By: Nahla Abdel Monem
Under the title of “Jihad from Al-Qaeda to Daesh: The Evolution of Terrorist Groups,” the Center for Research and Security Studies (CRSS) presented a joint publication of the Center’s most prominent research on terrorism studies and Islamic groups.
While there are numerous studies on extremist and terrorist groups, this publication is geographically and scientifically related to Pakistan, where the public is accustomed to hearing its name coupled with extremism, terrorist operations and bloody battles.
From the very first moment, and not after long surfing, the book of 2015 seems to have been designed specifically to improve that image of Pakistan, and to portray it as a victim rather than as successive governments sponsoring terrorism, as the United States looms from time to time.
The book, “From Jihad to Al-Qaeda to Islamic State,” also identifies some of the reasons that have contributed to giving Pakistan that stark position on the map of international terrorism.
One of the most prominent reasons is the historical events in which Pakistan grew up and made it a sectarian ethnic state when the Indian peninsula was divided on religious grounds. India embraced the Hindu community and Pakistan became the seat of radical Islamism.
In addition, the book pointed to a significant and dangerous point in the role of Pakistan as an ideological and logistical resource for the Islamic groups, “Army officers” who carry radical and sectarian ideas. The researchers also provided some examples of the existence of those who represent a breakthrough for the military establishment, who discovered the Pakistani army belonging to Hizb ut-Tahrir, and his defense of the late al-Qaeda leader, Osama bin Laden and criticized the government for its involvement with the United States in the killing, and accordingly was tried militarily in February 2012.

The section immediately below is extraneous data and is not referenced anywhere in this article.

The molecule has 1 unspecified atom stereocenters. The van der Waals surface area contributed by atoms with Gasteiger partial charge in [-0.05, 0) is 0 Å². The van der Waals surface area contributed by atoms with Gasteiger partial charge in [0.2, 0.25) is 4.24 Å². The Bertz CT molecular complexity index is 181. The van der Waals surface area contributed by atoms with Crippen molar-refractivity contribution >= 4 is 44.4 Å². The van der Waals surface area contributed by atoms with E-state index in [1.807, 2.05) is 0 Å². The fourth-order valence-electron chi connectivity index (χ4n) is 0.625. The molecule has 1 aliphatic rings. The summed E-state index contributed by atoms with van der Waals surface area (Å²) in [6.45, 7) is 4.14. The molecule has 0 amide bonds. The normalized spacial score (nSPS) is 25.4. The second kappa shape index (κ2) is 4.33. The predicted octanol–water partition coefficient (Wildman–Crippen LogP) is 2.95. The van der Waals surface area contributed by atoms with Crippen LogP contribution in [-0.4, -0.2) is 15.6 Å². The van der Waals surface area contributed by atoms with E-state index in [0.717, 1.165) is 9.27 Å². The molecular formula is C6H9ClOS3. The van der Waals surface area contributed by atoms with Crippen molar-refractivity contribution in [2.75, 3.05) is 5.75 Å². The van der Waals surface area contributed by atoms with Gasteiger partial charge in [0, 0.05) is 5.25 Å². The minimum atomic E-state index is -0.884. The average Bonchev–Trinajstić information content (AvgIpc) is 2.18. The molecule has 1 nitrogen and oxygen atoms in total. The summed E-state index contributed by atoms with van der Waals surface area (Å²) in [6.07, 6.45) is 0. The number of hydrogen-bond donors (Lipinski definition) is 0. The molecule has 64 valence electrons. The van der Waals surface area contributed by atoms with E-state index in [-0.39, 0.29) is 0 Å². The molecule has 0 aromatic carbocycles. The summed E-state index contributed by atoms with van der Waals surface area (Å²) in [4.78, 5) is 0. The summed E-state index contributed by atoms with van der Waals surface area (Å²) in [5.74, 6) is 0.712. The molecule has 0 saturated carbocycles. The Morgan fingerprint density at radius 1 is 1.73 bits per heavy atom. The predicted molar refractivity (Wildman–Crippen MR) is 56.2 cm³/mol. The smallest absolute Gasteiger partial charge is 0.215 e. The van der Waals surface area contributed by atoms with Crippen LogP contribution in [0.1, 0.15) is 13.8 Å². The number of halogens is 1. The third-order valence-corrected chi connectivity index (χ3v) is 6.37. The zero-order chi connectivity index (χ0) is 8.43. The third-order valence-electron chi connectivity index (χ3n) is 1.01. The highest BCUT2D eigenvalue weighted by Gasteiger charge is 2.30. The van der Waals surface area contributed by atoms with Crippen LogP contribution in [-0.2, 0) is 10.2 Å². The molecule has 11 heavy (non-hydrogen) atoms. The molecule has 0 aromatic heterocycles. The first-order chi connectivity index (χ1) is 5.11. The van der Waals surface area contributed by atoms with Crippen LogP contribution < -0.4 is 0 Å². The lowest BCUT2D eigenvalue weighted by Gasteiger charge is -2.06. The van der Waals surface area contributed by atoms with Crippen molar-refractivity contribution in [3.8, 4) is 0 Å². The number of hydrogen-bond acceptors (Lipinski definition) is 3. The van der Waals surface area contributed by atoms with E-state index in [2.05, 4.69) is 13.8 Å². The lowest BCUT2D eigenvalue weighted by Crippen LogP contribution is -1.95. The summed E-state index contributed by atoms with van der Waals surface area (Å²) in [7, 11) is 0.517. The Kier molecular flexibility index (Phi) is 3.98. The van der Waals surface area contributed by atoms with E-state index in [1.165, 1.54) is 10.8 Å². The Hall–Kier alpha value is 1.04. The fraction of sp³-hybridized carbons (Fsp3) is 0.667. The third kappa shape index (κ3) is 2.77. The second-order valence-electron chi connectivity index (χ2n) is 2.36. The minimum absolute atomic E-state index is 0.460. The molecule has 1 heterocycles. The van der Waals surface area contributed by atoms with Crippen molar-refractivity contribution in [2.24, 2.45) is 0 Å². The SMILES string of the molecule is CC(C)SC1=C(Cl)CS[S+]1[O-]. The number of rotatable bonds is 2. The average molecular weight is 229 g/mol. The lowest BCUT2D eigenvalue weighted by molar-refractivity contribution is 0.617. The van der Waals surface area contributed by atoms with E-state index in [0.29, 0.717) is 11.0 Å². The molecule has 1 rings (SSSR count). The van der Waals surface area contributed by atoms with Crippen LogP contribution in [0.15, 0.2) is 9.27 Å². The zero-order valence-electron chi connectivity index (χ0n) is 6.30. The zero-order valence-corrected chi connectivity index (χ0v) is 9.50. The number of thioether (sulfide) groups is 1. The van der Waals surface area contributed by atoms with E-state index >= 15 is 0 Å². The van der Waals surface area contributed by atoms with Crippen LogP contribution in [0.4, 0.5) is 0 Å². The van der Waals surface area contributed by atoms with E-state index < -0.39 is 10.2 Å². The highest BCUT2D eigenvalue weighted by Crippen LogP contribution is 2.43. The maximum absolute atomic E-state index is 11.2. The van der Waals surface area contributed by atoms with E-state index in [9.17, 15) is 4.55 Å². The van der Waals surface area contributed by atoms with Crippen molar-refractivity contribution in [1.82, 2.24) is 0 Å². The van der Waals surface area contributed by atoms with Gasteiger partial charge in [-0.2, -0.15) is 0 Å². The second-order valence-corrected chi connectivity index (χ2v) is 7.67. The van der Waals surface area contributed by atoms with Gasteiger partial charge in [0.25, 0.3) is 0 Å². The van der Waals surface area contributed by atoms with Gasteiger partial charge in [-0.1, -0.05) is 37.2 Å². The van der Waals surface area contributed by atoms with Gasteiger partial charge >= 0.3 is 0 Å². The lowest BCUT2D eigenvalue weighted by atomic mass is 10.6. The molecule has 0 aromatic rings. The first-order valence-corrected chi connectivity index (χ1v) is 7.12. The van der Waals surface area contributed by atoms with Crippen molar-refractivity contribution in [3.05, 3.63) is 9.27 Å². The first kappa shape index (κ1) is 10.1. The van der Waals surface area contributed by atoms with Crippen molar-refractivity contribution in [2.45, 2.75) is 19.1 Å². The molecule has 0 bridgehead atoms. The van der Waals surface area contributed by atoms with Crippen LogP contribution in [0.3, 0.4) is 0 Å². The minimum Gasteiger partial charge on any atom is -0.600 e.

In addition to the military, the book has reviewed some models of parliamentarians and politicians with motivation and beliefs to embrace violence and extremism, and their role in leading small groups of citizens, youth and students to embrace those ideas.
The book draws attention to the nature of the economic resources on which the extremist movements rely to finance their elements and operations, offering the Taliban as a model of religion that eats from theft and forbidden trading. According to the researcher, they steal commercial trucks passing through the port of Karachi. The state treasury is suffering heavy losses, in addition to imposing a “payment for traffic” policy, which means that commercial companies have to pay money to terrorist groups to pass goods.
It is worth mentioning that the book has included in its chapters pages to defend the former President of Pakistan Pervez Musharraf along with other heads of successive governments, describing them as leaders in fighting terrorism.